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  • Adrienne Strock
    January 1, 1970
    I was impressed with the new "science" in this book. Set up in a Q&A format, this book answers some common questions about fitness and weight loss. I'm no novice to exercise techniques and the science behind them, but it's been awhile since I've read up on new exercise science. While I don't think any of the answers are conclusive (it cites lots of research studies with mediocre sample sizes), I did learn a thing or two, like drink pickle juice if you have cramps. I will now tell people that I was impressed with the new "science" in this book. Set up in a Q&A format, this book answers some common questions about fitness and weight loss. I'm no novice to exercise techniques and the science behind them, but it's been awhile since I've read up on new exercise science. While I don't think any of the answers are conclusive (it cites lots of research studies with mediocre sample sizes), I did learn a thing or two, like drink pickle juice if you have cramps. I will now tell people that encourage me to stretch after I warm up to SHUT UP. There is no scientific evidence that supports the belief that stretching helps reduce injuries. Furthermore, these warmup stretches lead to inefficiency, so suck on that! I've been reading a lot about high intensity interval training (which I've been dabbling in for a few weeks), so I was pleased to see it mentioned here. This is a great book for those that know little about exercise and/or those that think they do, which could be anyone: meatheads, weight lifters, gym rats...
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  • Trung Nguyen Dang
    January 1, 1970
    Fantastic book, probably the best I come across for exercises.The book covers a wide array of common questions, myths, concerns regarding exercises, and answers those with proper scientific studies. The author, PhD and a former competitive runner, went through tons of scientific studies in various journal to write this book. I found myself highlighting all over the book and hard to put the book down once I started.Happy to share the highlights upon request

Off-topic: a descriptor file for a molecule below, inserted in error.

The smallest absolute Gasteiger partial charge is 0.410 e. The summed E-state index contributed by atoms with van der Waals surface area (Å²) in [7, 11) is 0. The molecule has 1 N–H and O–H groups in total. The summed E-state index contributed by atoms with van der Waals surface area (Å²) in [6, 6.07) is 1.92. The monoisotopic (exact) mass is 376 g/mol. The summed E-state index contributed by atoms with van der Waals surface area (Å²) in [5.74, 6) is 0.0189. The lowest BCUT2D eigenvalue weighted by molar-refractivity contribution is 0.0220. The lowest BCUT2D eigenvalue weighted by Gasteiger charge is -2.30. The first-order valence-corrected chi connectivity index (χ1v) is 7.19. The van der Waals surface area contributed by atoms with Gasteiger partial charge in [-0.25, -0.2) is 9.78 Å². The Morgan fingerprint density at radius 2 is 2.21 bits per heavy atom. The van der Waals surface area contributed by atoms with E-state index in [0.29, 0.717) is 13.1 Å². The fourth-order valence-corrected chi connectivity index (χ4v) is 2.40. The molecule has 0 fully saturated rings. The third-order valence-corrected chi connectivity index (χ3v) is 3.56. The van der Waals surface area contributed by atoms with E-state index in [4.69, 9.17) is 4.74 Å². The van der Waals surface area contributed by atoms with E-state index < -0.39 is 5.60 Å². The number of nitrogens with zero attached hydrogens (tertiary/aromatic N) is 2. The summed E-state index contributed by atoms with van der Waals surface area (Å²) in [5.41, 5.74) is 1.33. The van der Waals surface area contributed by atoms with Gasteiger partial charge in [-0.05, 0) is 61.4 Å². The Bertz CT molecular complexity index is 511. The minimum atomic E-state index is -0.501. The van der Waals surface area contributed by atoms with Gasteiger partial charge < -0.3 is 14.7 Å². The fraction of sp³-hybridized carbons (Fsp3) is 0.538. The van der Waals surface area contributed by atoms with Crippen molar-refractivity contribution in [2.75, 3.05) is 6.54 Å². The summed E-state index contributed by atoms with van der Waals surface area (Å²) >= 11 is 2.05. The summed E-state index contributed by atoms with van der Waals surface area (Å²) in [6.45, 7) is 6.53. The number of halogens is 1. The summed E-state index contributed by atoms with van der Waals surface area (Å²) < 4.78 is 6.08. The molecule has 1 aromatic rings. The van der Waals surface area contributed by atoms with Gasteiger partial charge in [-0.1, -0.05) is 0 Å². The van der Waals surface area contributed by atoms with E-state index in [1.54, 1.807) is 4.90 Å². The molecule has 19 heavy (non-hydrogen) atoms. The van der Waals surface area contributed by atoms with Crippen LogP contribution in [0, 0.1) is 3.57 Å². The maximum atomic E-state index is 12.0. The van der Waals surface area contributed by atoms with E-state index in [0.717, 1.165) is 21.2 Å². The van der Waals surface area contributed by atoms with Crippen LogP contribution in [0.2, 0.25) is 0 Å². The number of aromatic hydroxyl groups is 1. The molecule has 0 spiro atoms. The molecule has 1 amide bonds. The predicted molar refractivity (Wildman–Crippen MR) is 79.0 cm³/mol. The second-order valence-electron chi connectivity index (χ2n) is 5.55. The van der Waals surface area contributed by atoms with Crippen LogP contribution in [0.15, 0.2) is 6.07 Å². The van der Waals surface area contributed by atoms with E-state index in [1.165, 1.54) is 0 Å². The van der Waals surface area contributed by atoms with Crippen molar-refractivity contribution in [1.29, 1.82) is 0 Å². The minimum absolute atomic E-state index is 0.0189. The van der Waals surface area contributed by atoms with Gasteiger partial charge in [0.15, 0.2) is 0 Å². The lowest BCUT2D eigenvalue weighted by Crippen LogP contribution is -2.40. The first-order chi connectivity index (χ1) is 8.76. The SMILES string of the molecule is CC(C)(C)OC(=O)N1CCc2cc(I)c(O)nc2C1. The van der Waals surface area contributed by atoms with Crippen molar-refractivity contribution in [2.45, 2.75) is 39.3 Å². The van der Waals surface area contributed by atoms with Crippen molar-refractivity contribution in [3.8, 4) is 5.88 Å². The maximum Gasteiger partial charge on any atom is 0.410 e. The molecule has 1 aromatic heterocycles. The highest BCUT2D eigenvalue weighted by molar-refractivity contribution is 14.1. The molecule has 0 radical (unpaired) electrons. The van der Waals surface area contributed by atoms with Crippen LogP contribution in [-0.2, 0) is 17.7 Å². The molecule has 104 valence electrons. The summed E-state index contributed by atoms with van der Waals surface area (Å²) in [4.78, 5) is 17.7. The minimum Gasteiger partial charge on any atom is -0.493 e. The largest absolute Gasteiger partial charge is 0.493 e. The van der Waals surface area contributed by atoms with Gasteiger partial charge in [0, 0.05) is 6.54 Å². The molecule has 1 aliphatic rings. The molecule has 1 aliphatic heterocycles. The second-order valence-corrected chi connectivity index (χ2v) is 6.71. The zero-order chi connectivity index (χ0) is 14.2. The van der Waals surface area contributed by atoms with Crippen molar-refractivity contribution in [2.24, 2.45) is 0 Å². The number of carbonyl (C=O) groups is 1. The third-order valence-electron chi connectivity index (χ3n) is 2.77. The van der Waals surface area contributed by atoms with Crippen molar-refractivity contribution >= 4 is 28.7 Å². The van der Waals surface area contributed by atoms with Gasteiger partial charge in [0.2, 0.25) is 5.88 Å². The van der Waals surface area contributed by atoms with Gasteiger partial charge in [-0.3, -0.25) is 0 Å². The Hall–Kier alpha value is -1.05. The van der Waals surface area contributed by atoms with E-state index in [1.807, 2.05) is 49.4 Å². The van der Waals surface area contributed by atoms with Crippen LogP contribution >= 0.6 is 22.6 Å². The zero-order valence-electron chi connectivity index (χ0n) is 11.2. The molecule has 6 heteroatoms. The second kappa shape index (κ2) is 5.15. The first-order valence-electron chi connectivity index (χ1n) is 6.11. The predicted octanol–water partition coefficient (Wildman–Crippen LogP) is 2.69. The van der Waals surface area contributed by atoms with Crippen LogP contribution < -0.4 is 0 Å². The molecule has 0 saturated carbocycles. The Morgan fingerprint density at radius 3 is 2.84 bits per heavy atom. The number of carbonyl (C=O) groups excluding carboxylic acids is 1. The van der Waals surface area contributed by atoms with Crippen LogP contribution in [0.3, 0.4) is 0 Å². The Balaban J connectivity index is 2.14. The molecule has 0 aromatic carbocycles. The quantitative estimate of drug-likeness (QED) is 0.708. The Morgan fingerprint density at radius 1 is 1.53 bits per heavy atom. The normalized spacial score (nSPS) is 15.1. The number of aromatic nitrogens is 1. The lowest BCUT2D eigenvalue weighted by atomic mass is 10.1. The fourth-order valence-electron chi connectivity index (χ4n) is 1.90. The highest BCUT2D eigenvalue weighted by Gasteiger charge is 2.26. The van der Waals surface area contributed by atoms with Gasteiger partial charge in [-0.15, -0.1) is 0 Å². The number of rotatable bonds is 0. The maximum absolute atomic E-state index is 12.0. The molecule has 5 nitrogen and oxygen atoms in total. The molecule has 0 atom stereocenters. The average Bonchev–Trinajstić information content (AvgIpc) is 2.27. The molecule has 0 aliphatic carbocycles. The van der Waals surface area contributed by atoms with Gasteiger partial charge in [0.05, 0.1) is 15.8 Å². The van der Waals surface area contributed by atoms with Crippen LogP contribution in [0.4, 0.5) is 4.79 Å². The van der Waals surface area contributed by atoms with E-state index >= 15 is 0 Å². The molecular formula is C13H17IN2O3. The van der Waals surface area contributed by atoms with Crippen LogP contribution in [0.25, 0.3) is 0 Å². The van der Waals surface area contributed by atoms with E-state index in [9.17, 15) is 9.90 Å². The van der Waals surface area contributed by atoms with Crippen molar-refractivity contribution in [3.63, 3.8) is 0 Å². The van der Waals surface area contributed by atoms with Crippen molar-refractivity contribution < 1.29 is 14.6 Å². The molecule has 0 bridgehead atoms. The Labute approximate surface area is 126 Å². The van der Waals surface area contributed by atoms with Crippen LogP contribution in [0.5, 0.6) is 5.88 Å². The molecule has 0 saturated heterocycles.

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  • Allison
    January 1, 1970
    The idea behind this book is a good one, but the content is simply outdated. I enjoyed Hutchinson's conversational tone, but sometimes I felt like he was "talking down" to me. Luckily, the way the book is structured, I could skip sections where I already knew the content without missing much. All in all, I think fitness magazines should focus on publishing this sort of material; I'd be much more interested in reading monthly educational snippets than a book-length Q&A-style info dump.
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  • Dan Bell
    January 1, 1970
    Hutchinson does the work for you by wading through the most recent studies to delineate scientifically strong fitness suggestions against folk tales with no factual evidence. A good read for anyone who wants to exercise more efficiently.
  • Jenny
    January 1, 1970